Our boat man rowing us to towards Ubein Bridge

Our boat man rowing us to towards Ubein Bridge

To get the “best spot”, our guide urged us to set out earlier and we did. The short boat ride was very lovely. Viewing the bridge from the water was a totally different experience. Soon many boats were rowed to the “viewing” spots”.

Boats of tourists getting ready for sunset

Boats of tourists getting ready for sunset

Interesting the boatmen had a system of aligning their boats that every boats had an unobstructed view of the U Bein Bridge.

Enjoying the lovely sunset from the water

Enjoying the lovely sunset from the water

We stayed on the boat till the sun set over the land. The cost of hiring a boat was totally worth it!

Sunset at U Bein Bridge

Sunset at U Bein Bridge

local food

In Mandalay we requested our guide to bring us to a nice place specifically for local food. Our guide brought us to Shwe Pyi Moe cafe. The cafe was big and clean and popular with locals.

Shwe Pyi Moe Cafe

Shwe Pyi Moe Cafe

We ordered four noodle dishes which according to our guide were authentic local food. The meal came with free tea for all. The total cost came up to 6000kyat (USD$4.25, SGD$5.75).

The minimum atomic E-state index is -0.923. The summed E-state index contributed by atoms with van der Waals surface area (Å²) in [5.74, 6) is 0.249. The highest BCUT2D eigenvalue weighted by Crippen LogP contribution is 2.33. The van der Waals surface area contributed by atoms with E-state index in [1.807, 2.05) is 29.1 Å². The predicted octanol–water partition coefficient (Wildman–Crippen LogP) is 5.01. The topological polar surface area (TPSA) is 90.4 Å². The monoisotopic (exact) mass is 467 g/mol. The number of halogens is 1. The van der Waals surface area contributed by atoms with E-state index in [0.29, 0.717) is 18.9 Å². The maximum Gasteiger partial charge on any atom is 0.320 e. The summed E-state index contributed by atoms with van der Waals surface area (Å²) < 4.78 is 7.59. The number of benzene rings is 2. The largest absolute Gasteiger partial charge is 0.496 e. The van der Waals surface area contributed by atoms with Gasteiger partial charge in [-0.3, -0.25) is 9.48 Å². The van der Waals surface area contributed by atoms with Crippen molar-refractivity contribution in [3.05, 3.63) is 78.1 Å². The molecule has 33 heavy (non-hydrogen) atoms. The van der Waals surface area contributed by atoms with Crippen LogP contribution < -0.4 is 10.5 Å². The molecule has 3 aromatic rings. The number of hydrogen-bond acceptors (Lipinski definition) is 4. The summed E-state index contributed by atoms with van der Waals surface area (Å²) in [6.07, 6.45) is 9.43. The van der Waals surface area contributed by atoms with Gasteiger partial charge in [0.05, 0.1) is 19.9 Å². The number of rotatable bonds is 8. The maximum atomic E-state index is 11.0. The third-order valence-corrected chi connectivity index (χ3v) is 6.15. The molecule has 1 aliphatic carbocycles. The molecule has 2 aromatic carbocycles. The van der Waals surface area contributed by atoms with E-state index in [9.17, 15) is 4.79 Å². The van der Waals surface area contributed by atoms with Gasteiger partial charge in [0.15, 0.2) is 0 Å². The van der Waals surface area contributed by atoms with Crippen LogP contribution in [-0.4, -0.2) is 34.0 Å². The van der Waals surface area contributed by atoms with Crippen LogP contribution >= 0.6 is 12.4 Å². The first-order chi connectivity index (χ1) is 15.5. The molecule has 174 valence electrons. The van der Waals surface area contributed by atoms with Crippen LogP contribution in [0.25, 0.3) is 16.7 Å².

A local meal

A local meal

MinGUn

Mingun was a small town located northwest of Mandalay. It could be reached by car but an alternative way to get there was  by boat as Mingun was just by the side of the Irrawaddy river. We included a morning visit to Mingun which our “tour agency” charged US$10 per person. I had read on the internet of a pair of travel bloggers visiting Mingun on their own paying very little for public road and river transport. Though US$10 per person was definitely “so much more” we definitely thought it was well worth the fee!

On the 2nd day morning in Mandalay our guide  brought us to a busy jetty, Gau Wein Jetty. At the jetty were all sort boats, big and small. We were led to a medium-size-two -evel boat.

Gau Wein Jetty

Gau Wein Jetty

We were surprised when we realised that the boat was privately chartered to take us to Mingun. We had the entire big boat to ourselves. We went up to the upper deck and had a great breezy trip to Min Kun.

Travelling on Irrawaddy river to Min Kun

At Mingun our guide chartered a “tuk tuk” to bring us around the several attractions. At the entrance our guide went down to purchase the entrance fee which was 5000kyat (US$3.60, SGD$4.80) per person.

Going around to Min Kun attraction on a tuk tuk

Going around to Min Kun attraction on a tuk tuk

Our first “attraction” was Mingun Pahtodawgyi, it was an incomplete monument stupa. The ruins were the remains of a massive construction project begun by King Bodawapaya in 1790 and was intentionally left unfinished. The “prophecy” then was on completion the dynasty would fall and the king would died. The construction was dragged on during the lifetime of the king and when the king finally died the construction of Pahtodawgi was abandoned!

Mingun Pahtodawgyi

Mingun Pahtodawgyi

In March 1839, huge cracks appeared on the face of the structure after a strong earth quake.